English: Thomas Nast’s most famous drawing, “Merry Old Santa Claus”, from the January 1, 1881 edition of Harper’s Weekly. Thomas Nast immortalized Santa Claus’ current look with an initial illustration in an 1863 issue of Harper’s Weekly, as part of a large illustration titled “A Christmas Furlough” in which Nast set aside his regular news and political coverage to do a Santa Claus drawing. The popularity of that image prompted him to create another illustration in 1881. (Photo credit: Wikipedia)
I learned the ghastly truth about Santa Claus in the first grade. I’m pretty sure I even remember which one of my female classmates told me, clearly intending it to be an emotional earthquake. I say that with confidence because even through the haze of thirty-three years’ distance, I remember feeling a need to play it cool because she was trying to get a rise out of me.
I was taken aback, but it did not crush me, because I was already well aware that other girls had much bigger Christmases than I did, and it made perfect sense to me to think that the difference in our parents’ incomes, and not the whim of some big guy in a red coat, was what made that difference.
Christian found out in the fourth grade, and it ruined Christmas for at least a year.
Alex is in the third grade. He’s asking probing questions about the nature of Jesus, and reality and fiction have been completely separated for over two years, except in this area. I’ve been punting all Santa questions to my husband in that time, because Christian was the one who thought we ought to let it continue. I am tremendously ambivalent about this whole Santa thing. “Christian,” I said this fall, “it crushed you because you believed too long. He’s starting to act like a tween. This is ridiculous. We need to get out ahead of it.”
“All right, I’ll have a conversation with him,” he said…but he’s been procrastinating waiting for Alex to bring it up for six weeks.
So last week, Alex asked at the top of his lungs, “IS RUDOLPH REAL?”
I looked pointedly at my husband, who sighed and sent me upstairs with the three little ones so he and Alex could have The Conversation. I tried to keep an ear out, but since I was also trying to make sure the noise level upstairs covered the revelation being imparted downstairs, I missed most of it. The gist of it was that he tried to let Alex down easy, using this book The Autobiography of Santa Claus, which does, I must say, a lovely job of covering every base. At the end, Santa talks about how kids realize even he can’t give gifts to every person in the world, so at some point they decide to give up their Santa gifts so someone else can have them.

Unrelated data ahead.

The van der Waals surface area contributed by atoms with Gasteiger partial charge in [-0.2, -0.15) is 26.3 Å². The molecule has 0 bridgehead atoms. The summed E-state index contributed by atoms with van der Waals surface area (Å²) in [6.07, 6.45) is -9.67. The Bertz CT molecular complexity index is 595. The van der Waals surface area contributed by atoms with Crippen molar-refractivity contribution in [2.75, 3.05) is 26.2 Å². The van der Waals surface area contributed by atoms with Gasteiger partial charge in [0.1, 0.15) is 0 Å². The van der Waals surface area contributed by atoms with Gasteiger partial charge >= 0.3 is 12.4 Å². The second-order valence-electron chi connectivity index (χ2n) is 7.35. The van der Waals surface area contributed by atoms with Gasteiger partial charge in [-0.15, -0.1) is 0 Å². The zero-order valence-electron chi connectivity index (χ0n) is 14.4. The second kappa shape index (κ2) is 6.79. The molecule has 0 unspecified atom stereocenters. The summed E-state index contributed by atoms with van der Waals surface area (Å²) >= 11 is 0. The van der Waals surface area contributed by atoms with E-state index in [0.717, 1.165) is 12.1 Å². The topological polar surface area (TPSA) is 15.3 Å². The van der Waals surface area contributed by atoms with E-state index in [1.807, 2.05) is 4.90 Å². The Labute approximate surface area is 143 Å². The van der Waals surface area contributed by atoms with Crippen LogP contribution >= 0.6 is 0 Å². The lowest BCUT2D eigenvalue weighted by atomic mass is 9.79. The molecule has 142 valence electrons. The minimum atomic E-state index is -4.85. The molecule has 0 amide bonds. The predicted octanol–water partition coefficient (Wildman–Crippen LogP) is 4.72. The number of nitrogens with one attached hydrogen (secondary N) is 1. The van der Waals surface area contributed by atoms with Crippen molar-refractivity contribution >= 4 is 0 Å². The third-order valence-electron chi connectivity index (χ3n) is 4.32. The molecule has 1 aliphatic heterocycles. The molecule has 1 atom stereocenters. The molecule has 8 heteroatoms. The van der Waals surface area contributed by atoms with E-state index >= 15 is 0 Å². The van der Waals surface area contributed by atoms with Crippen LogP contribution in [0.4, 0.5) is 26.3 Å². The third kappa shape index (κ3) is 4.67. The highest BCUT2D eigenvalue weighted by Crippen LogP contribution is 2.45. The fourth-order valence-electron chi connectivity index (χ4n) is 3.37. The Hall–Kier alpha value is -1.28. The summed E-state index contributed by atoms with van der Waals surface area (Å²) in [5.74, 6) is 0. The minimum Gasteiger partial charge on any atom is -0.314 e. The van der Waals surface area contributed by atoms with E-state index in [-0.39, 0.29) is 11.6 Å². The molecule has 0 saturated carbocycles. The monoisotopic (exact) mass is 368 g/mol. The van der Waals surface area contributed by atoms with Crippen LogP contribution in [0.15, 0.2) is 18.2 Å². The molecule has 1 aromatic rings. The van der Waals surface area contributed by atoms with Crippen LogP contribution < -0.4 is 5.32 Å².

“That doesn’t sound like you really told him,” I said dubiously, when we talked it over later.
“We talked about it,” he said. “We’ve started the process.”
I sighed and let it go, because maybe he’s right that slow and incremental is the middle ground between holding onto the magic and being crushed because it lasted too long.
Yesterday evening, though, we were watching Santa Claus is Coming To Town with the kids, and Alex, who is deep into the Autobiography, looked at Nicholas knowingly and said, “Just so you know, this isn’t really how it happened.”
“Uh…” I said, caught between the child who’s supposed to know and the one we’re trying to preserve the magic for, “Nobody really knows…”
“Santa knows,” Alex said. “And I’m reading his autobiography. That’s what an autobiography is. Right?”
Speechless, I looked at my husband, who looked at me helplessly. I said to him said softly, “I don’t think that conversation ‘took’.”
He shrugged. “What can I say? I tried.”
Good grief. I’m in Santa Purgatory. Come on, some mouthy third grader, can’t you put me out of my misery?
(We’re going to see Santa tonight. I swear if the “is he the real one” conversation comes up, I’m just going to tell him already.)